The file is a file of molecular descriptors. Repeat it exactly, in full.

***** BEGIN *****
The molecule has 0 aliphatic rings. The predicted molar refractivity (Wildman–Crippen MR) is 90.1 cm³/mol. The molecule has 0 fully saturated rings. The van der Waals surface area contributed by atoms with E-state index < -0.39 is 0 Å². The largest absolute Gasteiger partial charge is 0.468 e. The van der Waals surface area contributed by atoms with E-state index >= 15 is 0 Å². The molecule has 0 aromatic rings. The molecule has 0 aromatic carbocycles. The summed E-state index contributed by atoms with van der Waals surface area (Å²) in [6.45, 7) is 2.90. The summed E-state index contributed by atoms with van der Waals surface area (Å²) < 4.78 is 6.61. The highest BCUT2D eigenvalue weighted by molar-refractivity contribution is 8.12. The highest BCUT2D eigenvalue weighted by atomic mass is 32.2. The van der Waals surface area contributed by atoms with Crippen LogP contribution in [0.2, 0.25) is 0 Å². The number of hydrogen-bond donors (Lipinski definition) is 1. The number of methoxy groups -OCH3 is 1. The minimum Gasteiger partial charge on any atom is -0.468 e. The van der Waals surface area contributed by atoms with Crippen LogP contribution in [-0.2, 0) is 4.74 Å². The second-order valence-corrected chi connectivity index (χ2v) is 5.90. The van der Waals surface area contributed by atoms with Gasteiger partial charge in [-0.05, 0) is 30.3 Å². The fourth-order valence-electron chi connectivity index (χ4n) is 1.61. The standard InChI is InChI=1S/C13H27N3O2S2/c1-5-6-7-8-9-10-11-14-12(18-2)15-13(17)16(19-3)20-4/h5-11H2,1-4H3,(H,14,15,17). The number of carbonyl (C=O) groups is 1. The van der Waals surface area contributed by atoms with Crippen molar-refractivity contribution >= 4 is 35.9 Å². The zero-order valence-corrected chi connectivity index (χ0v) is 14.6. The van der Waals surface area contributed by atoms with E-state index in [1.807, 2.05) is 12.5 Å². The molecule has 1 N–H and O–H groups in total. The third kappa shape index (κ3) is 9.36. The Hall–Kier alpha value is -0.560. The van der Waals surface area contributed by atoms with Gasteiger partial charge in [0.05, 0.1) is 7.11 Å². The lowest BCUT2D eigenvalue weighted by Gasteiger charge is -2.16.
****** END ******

The molecule has 0 aliphatic rings. The predicted molar refractivity (Wildman–Crippen MR) is 90.1 cm³/mol. The molecule has 0 fully saturated rings. The van der Waals surface area contributed by atoms with E-state index < -0.39 is 0 Å². The largest absolute Gasteiger partial charge is 0.468 e. The van der Waals surface area contributed by atoms with E-state index >= 15 is 0 Å². The molecule has 0 aromatic rings. The molecule has 0 aromatic carbocycles. The summed E-state index contributed by atoms with van der Waals surface area (Å²) in [6.45, 7) is 2.90. The summed E-state index contributed by atoms with van der Waals surface area (Å²) < 4.78 is 6.61. The highest BCUT2D eigenvalue weighted by molar-refractivity contribution is 8.12. The highest BCUT2D eigenvalue weighted by atomic mass is 32.2. The van der Waals surface area contributed by atoms with Crippen LogP contribution in [0.2, 0.25) is 0 Å². The number of hydrogen-bond donors (Lipinski definition) is 1. The number of methoxy groups -OCH3 is 1. The minimum Gasteiger partial charge on any atom is -0.468 e. The van der Waals surface area contributed by atoms with Crippen LogP contribution in [-0.2, 0) is 4.74 Å². The second-order valence-corrected chi connectivity index (χ2v) is 5.90. The van der Waals surface area contributed by atoms with Gasteiger partial charge in [-0.05, 0) is 30.3 Å². The fourth-order valence-electron chi connectivity index (χ4n) is 1.61. The standard InChI is InChI=1S/C13H27N3O2S2/c1-5-6-7-8-9-10-11-14-12(18-2)15-13(17)16(19-3)20-4/h5-11H2,1-4H3,(H,14,15,17). The number of carbonyl (C=O) groups is 1. The van der Waals surface area contributed by atoms with Crippen molar-refractivity contribution >= 4 is 35.9 Å². The zero-order valence-corrected chi connectivity index (χ0v) is 14.6. The van der Waals surface area contributed by atoms with E-state index in [1.807, 2.05) is 12.5 Å². The molecule has 1 N–H and O–H groups in total. The third kappa shape index (κ3) is 9.36. The Hall–Kier alpha value is -0.560. The van der Waals surface area contributed by atoms with Gasteiger partial charge in [0.05, 0.1) is 7.11 Å². The lowest BCUT2D eigenvalue weighted by Gasteiger charge is -2.16.